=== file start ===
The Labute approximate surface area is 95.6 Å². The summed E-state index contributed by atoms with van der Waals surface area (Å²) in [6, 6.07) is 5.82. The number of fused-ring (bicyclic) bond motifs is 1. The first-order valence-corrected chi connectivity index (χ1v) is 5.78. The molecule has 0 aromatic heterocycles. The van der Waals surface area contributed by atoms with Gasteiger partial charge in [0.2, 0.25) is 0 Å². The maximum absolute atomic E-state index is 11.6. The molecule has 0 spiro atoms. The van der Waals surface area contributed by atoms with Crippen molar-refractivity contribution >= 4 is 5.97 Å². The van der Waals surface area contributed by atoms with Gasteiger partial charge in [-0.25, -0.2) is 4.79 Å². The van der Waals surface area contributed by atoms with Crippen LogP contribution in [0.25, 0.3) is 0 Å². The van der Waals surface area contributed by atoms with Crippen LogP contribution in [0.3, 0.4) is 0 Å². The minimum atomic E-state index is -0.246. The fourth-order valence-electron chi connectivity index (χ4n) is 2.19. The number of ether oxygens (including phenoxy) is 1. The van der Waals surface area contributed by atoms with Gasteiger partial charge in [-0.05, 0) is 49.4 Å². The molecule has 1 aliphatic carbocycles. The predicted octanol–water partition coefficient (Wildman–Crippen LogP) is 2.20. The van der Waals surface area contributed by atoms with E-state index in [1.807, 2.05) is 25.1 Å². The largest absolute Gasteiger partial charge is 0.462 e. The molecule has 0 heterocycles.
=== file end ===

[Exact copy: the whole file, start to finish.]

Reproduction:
The Labute approximate surface area is 95.6 Å². The summed E-state index contributed by atoms with van der Waals surface area (Å²) in [6, 6.07) is 5.82. The number of fused-ring (bicyclic) bond motifs is 1. The first-order valence-corrected chi connectivity index (χ1v) is 5.78. The molecule has 0 aromatic heterocycles. The van der Waals surface area contributed by atoms with Gasteiger partial charge in [0.2, 0.25) is 0 Å². The maximum absolute atomic E-state index is 11.6. The molecule has 0 spiro atoms. The van der Waals surface area contributed by atoms with Crippen molar-refractivity contribution >= 4 is 5.97 Å². The van der Waals surface area contributed by atoms with Gasteiger partial charge in [-0.25, -0.2) is 4.79 Å². The van der Waals surface area contributed by atoms with Crippen LogP contribution in [0.25, 0.3) is 0 Å². The van der Waals surface area contributed by atoms with Crippen LogP contribution in [0.3, 0.4) is 0 Å². The minimum atomic E-state index is -0.246. The fourth-order valence-electron chi connectivity index (χ4n) is 2.19. The number of ether oxygens (including phenoxy) is 1. The van der Waals surface area contributed by atoms with Gasteiger partial charge in [-0.05, 0) is 49.4 Å². The molecule has 1 aliphatic carbocycles. The predicted octanol–water partition coefficient (Wildman–Crippen LogP) is 2.20. The van der Waals surface area contributed by atoms with E-state index in [1.807, 2.05) is 25.1 Å². The largest absolute Gasteiger partial charge is 0.462 e. The molecule has 0 heterocycles.